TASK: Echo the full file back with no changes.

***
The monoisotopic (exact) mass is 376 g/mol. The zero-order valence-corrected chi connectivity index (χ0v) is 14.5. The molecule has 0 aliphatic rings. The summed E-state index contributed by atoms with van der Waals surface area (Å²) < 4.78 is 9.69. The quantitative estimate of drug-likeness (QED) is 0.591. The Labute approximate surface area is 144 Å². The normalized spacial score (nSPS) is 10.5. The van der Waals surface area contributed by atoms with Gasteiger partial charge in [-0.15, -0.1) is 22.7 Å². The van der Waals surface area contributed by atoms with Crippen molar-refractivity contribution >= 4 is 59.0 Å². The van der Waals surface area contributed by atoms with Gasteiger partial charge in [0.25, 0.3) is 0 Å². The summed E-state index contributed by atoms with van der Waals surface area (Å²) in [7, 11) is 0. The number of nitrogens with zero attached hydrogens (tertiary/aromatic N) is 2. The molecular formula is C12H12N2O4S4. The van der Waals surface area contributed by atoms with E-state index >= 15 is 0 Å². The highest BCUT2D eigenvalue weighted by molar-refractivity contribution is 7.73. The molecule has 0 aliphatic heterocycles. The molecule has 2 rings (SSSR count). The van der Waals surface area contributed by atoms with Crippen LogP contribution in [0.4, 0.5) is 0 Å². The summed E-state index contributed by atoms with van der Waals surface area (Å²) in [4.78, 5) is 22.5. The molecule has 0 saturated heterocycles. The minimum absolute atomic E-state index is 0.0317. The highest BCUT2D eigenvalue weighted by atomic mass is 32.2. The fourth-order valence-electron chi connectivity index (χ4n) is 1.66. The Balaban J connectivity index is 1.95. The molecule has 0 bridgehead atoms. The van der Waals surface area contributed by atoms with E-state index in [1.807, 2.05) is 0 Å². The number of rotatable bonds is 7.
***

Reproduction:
The monoisotopic (exact) mass is 376 g/mol. The zero-order valence-corrected chi connectivity index (χ0v) is 14.5. The molecule has 0 aliphatic rings. The summed E-state index contributed by atoms with van der Waals surface area (Å²) < 4.78 is 9.69. The quantitative estimate of drug-likeness (QED) is 0.591. The Labute approximate surface area is 144 Å². The normalized spacial score (nSPS) is 10.5. The van der Waals surface area contributed by atoms with Gasteiger partial charge in [-0.15, -0.1) is 22.7 Å². The van der Waals surface area contributed by atoms with Crippen molar-refractivity contribution >= 4 is 59.0 Å². The van der Waals surface area contributed by atoms with Gasteiger partial charge in [0.25, 0.3) is 0 Å². The summed E-state index contributed by atoms with van der Waals surface area (Å²) in [7, 11) is 0. The number of nitrogens with zero attached hydrogens (tertiary/aromatic N) is 2. The molecular formula is C12H12N2O4S4. The van der Waals surface area contributed by atoms with E-state index >= 15 is 0 Å². The highest BCUT2D eigenvalue weighted by molar-refractivity contribution is 7.73. The molecule has 0 aliphatic heterocycles. The molecule has 2 rings (SSSR count). The van der Waals surface area contributed by atoms with Crippen LogP contribution in [0.4, 0.5) is 0 Å². The summed E-state index contributed by atoms with van der Waals surface area (Å²) in [4.78, 5) is 22.5. The molecule has 0 saturated heterocycles. The minimum absolute atomic E-state index is 0.0317. The highest BCUT2D eigenvalue weighted by atomic mass is 32.2. The fourth-order valence-electron chi connectivity index (χ4n) is 1.66. The Balaban J connectivity index is 1.95. The molecule has 0 bridgehead atoms. The van der Waals surface area contributed by atoms with E-state index in [1.807, 2.05) is 0 Å². The number of rotatable bonds is 7.